KiCad is a suite of free software to design PCBs.[KiCad on Wikipedia]. I have been using it to make PCBs and it is OK so far. It is also easy to use. It comes with tools to check design rules and to produce Gerber files for manufacturing. I have written a getting started guide for KiCad in Myanmar language to take note about my experience and methods. And I combined them with English version guide which can be found on its website [Getting Started in KiCad, March 5, 2017]. My Myanmar version getting started guide for KiCad book can be found at
The above Figure shows a PCB which I designed using KiCad. It is a 8 layered PCB with the size of traces and clearance as narrow as 100 μm.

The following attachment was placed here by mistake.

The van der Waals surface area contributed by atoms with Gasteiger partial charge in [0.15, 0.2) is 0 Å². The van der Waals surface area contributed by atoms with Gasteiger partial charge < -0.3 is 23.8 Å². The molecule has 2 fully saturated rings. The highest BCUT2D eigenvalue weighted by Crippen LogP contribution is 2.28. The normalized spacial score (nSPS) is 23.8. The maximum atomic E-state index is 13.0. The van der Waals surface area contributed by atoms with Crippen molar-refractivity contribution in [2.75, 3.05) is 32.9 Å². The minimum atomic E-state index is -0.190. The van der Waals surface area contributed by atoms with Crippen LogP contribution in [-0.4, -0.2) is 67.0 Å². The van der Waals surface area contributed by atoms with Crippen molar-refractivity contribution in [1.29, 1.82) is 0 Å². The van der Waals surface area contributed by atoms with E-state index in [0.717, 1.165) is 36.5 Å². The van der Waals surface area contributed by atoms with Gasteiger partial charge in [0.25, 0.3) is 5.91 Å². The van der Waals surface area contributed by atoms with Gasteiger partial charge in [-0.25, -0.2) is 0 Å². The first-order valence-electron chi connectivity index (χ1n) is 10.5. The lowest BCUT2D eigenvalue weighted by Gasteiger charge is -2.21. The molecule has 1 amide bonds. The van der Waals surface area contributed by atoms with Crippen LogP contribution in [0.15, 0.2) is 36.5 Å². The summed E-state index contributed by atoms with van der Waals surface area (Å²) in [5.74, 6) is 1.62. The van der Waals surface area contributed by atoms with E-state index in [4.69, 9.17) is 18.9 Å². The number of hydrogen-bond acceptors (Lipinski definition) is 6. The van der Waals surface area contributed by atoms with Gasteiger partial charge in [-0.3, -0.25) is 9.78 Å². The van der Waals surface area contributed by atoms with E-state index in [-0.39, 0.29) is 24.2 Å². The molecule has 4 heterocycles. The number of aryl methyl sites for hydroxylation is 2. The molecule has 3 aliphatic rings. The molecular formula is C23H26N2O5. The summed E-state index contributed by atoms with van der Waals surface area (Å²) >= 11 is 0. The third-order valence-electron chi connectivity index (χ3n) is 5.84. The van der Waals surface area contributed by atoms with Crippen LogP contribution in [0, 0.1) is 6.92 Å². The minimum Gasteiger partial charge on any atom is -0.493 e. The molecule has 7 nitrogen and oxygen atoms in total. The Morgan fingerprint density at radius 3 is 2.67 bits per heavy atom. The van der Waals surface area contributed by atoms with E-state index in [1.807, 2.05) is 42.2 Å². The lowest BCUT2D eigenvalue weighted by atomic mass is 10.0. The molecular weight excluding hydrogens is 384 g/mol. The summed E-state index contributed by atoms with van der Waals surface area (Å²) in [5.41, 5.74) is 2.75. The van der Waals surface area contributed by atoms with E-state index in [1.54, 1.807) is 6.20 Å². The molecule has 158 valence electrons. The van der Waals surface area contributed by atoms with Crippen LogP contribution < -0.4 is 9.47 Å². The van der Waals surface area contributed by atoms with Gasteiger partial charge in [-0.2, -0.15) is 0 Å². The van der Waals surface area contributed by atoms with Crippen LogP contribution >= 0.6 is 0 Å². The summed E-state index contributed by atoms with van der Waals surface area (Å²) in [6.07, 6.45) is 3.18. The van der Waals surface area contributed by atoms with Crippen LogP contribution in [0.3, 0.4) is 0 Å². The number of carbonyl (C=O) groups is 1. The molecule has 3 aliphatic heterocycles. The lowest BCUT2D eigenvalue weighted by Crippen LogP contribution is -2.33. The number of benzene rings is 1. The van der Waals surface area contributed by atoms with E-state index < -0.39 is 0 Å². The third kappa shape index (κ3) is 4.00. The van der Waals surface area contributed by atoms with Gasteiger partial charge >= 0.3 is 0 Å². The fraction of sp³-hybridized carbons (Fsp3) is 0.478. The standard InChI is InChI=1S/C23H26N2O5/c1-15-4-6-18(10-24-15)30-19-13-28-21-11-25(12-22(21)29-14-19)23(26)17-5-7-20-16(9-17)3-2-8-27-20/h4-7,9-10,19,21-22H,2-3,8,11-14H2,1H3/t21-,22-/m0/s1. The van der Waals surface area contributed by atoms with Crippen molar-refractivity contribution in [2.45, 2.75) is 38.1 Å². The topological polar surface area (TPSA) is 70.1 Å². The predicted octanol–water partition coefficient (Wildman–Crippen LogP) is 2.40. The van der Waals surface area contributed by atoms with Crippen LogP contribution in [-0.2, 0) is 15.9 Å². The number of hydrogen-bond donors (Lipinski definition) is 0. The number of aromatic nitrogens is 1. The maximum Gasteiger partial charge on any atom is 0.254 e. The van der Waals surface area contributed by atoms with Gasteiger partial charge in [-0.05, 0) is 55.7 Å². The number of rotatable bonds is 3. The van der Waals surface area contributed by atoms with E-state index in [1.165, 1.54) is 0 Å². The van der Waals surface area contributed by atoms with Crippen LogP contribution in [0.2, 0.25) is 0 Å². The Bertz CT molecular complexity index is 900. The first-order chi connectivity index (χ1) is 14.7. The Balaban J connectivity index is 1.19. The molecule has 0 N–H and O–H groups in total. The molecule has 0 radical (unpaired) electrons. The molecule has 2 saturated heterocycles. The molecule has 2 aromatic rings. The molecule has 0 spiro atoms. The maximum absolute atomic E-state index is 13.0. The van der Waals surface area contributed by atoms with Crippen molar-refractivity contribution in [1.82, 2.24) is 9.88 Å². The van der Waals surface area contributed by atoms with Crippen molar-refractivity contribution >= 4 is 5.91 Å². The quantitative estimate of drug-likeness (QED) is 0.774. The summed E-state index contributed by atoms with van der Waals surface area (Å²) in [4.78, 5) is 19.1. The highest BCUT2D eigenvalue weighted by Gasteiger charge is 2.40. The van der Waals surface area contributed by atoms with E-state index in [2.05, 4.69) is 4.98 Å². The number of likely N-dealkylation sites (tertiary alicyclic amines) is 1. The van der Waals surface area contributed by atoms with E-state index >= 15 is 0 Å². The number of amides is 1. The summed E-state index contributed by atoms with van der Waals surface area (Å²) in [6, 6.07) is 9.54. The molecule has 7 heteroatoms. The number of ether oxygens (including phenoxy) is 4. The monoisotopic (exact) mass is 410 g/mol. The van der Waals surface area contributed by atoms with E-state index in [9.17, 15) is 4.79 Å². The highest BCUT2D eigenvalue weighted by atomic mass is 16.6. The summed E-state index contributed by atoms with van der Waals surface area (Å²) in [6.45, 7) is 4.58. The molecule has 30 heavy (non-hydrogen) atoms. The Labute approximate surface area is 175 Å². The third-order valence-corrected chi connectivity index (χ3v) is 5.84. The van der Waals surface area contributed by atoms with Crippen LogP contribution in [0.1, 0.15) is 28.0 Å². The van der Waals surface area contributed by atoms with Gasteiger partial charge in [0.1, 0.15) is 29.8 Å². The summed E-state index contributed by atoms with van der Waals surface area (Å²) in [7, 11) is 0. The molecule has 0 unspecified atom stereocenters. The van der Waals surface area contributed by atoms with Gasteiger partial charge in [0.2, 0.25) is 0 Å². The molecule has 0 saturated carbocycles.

The dual core ARM microcontroller used in this PCB has WLCSP (wafer level chip-scale package) in 3 mm x 3 mm size with BGA (Ball Grid Array) footprint.
As a consequence, micro vias and blind vias with 100 μm in diameter have to be deployed in it.
A good thing about KiCad is that it automatically produces all the necessary drill files for all the pairs of layers for vias such as blind vias and embedded vias.
A stencil had to be made for soldering and assembling because of its complicated and tiny footprints.
When the first batch of assembled boards arrived, despite it was my very first time in designing a PCB using KiCad, they all work well.
The following one is another 4 layered PCB that I designed with KiCad to drive piezo actuators. It consists of 3 high voltage amplifiers that can produce more than 100 V. The resulting prototype boards also worked well in one shot. Thanks to rule check tools in KiCad.